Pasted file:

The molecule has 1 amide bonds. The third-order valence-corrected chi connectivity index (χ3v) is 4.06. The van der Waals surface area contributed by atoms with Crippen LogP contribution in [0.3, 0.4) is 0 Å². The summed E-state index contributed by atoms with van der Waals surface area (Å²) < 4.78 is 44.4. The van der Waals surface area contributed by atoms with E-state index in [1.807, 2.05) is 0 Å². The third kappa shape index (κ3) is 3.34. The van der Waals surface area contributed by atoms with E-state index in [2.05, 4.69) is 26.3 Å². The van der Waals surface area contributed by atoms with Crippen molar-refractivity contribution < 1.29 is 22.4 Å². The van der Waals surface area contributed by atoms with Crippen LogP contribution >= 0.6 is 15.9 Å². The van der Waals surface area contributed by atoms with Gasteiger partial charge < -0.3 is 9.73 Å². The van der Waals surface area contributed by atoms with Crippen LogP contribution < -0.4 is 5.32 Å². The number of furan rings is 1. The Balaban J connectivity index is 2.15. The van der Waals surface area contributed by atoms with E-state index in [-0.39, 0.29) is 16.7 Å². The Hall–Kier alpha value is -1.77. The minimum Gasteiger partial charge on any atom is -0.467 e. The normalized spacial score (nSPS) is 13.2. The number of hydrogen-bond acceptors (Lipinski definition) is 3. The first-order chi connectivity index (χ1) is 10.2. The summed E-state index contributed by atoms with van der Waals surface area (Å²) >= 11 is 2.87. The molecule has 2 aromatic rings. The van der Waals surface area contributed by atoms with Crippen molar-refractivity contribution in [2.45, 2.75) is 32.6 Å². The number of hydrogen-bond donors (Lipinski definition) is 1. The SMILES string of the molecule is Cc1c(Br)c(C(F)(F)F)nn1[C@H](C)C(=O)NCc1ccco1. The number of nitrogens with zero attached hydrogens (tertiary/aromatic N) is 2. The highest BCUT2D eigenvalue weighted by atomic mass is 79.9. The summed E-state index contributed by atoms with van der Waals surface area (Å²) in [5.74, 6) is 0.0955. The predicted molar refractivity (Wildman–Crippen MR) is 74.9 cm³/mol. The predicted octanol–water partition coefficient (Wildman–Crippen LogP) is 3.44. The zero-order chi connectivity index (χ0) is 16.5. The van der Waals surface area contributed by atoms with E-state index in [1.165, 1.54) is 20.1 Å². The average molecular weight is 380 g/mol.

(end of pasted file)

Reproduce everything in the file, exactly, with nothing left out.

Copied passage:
The molecule has 1 amide bonds. The third-order valence-corrected chi connectivity index (χ3v) is 4.06. The van der Waals surface area contributed by atoms with Crippen LogP contribution in [0.3, 0.4) is 0 Å². The summed E-state index contributed by atoms with van der Waals surface area (Å²) < 4.78 is 44.4. The van der Waals surface area contributed by atoms with E-state index in [1.807, 2.05) is 0 Å². The third kappa shape index (κ3) is 3.34. The van der Waals surface area contributed by atoms with E-state index in [2.05, 4.69) is 26.3 Å². The van der Waals surface area contributed by atoms with Crippen molar-refractivity contribution < 1.29 is 22.4 Å². The van der Waals surface area contributed by atoms with Crippen LogP contribution >= 0.6 is 15.9 Å². The van der Waals surface area contributed by atoms with Gasteiger partial charge < -0.3 is 9.73 Å². The van der Waals surface area contributed by atoms with Crippen LogP contribution < -0.4 is 5.32 Å². The number of furan rings is 1. The Balaban J connectivity index is 2.15. The van der Waals surface area contributed by atoms with E-state index in [-0.39, 0.29) is 16.7 Å². The Hall–Kier alpha value is -1.77. The minimum Gasteiger partial charge on any atom is -0.467 e. The normalized spacial score (nSPS) is 13.2. The number of hydrogen-bond acceptors (Lipinski definition) is 3. The first-order chi connectivity index (χ1) is 10.2. The summed E-state index contributed by atoms with van der Waals surface area (Å²) >= 11 is 2.87. The molecule has 2 aromatic rings. The van der Waals surface area contributed by atoms with Crippen molar-refractivity contribution in [2.45, 2.75) is 32.6 Å². The number of hydrogen-bond donors (Lipinski definition) is 1. The SMILES string of the molecule is Cc1c(Br)c(C(F)(F)F)nn1[C@H](C)C(=O)NCc1ccco1. The number of nitrogens with zero attached hydrogens (tertiary/aromatic N) is 2. The highest BCUT2D eigenvalue weighted by atomic mass is 79.9. The summed E-state index contributed by atoms with van der Waals surface area (Å²) in [5.74, 6) is 0.0955. The predicted molar refractivity (Wildman–Crippen MR) is 74.9 cm³/mol. The predicted octanol–water partition coefficient (Wildman–Crippen LogP) is 3.44. The zero-order chi connectivity index (χ0) is 16.5. The van der Waals surface area contributed by atoms with E-state index in [1.165, 1.54) is 20.1 Å². The average molecular weight is 380 g/mol.